1(630)802-8605 Ravi.das@bn-inc.net

In my podcast interviews, I have started to ask my guests what they think about the Internet of Things, or IoT for short. In fact, I think I have a show in which I will be interviewing a dedicated expert in this field, sometime in December.  The reactions that I get when I ask this questions is often mixed. But, the common denominator in the end is that nobody really seems to be too excited about it.

Everybody has their reasons for this, but primarily from a Security standpoint, the IoT brings a lot a of vulnerabilities with it.  Also, the main reason for this is that everything is connected together – and, I mean everything from both the virtual and physical world.  With this extra connectivity, the attack surface for the Cyber attacker also increases that much more.

Cyber security experts are especially worried what this will mean to our Critical Infrastructure – when you take into consideration that household items such as air conditioners, heaters and washing machines could enable Cyber attackers to launch a large-scale, coordinated attack on the United States power grid.

Now even, there is the latest Cyber security threat to emerge from all of this, and this is called the “Manipulation of Demand via IoT”, or “MadIoT” for short.  In this kind of threat, botnets are used to covertly manipulate the demand for power, which could result in total power outages, and even total blackouts for long periods of time.   Not sure what a Botnet is? You can search for it here on this blog site, and podcast site, where I even interviewed an expert all about it.

It is important to note that this kind of Cyber attack will not affect the supply side of electric power; but rather the demand side for it. How is this possible?  Well, the assumption is usually made in the energy industry that customers will typically follow the same pattern of behavior in terms of demand for power.  Meaning, the past usage is a fairly good indicator of present as well as future usage.  And, it is the demand side which contains the Critical Infrastructure Assets (such as the power lines and the power plants), not the supply side, which  is often the common belief.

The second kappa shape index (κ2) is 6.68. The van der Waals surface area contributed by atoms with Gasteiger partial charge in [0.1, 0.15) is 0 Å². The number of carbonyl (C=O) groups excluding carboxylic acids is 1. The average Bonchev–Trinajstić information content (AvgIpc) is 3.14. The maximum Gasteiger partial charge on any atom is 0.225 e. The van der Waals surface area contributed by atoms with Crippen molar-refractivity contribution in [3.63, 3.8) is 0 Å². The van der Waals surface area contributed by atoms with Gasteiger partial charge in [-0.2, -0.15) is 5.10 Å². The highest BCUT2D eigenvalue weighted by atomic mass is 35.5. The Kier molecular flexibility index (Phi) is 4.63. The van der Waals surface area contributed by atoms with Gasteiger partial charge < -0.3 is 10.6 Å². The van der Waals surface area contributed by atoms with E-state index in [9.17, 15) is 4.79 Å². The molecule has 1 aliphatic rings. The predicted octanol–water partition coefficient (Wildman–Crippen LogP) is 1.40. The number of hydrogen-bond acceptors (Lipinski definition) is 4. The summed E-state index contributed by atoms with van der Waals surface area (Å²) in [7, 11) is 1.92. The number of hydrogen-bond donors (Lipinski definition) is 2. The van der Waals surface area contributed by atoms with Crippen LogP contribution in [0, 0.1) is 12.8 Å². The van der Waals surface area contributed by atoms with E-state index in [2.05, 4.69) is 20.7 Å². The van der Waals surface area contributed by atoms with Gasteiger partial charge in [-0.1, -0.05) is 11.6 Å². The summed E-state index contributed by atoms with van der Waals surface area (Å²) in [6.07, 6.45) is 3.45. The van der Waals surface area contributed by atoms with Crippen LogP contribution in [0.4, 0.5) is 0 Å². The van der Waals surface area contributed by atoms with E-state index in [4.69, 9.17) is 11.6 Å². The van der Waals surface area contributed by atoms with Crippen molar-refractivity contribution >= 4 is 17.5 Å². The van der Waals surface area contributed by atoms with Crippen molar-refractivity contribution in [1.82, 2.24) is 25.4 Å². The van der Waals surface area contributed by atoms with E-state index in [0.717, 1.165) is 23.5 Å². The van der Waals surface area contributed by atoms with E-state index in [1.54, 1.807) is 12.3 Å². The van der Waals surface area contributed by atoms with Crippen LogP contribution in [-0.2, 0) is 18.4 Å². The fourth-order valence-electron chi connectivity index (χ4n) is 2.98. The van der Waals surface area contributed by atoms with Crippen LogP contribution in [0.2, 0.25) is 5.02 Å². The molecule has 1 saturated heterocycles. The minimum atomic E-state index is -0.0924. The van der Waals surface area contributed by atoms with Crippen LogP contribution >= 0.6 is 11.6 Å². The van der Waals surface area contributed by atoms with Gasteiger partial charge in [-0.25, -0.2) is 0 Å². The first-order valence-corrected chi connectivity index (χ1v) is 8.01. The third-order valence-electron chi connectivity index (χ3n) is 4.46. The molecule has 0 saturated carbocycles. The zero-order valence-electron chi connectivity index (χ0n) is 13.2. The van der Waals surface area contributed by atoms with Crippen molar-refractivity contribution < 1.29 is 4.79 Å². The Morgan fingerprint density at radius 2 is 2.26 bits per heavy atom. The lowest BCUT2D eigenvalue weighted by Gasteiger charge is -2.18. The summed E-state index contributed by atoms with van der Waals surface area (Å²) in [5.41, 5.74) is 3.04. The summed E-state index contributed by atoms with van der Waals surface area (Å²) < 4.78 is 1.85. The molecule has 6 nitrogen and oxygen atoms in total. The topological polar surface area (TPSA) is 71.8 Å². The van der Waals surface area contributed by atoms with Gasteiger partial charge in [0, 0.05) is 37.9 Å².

In turn, many of these assets have legacy Security systems built around them, which means that they can easily be hacked into the Cyber attacker. Just one small attack here can have a cascading effect on the entire power system, which could be catastrophic at all levels.  In fact, Cyber security researchers have even modeled three types of attack scenarios, which are as follows (which have been established by the Western System Coordinating Council (WSCC):

*It would take about 90,000 air conditioners and 18,000 electric water heaters to disrupt the power demand in a large city, such as that of Chicago or NYC;

*Even just a slight increase in fake power demand can have a detrimental effect.  For example, an increase of only 1% in demand would lead to a cascading shutdown of 263 line failures and outages for 86% of customers in a large city. In this particular instance, about 210,000 air conditioners would have to be impacted;

*In the worst case scenario, a 5% increase in fake power demand during peak hours by a Cyber attacker will result in a 20% increase in the costs associated with power generation. This kind of Cyber attack would be used for financial gain rather than inflicting physical damage to Critical Infrastructure. In fact, this is very similar to the scenario when Cryptominers greatly escalated the cost of electric power, which resulted in an 18 month halt on any type or kind of Cryptomining activities.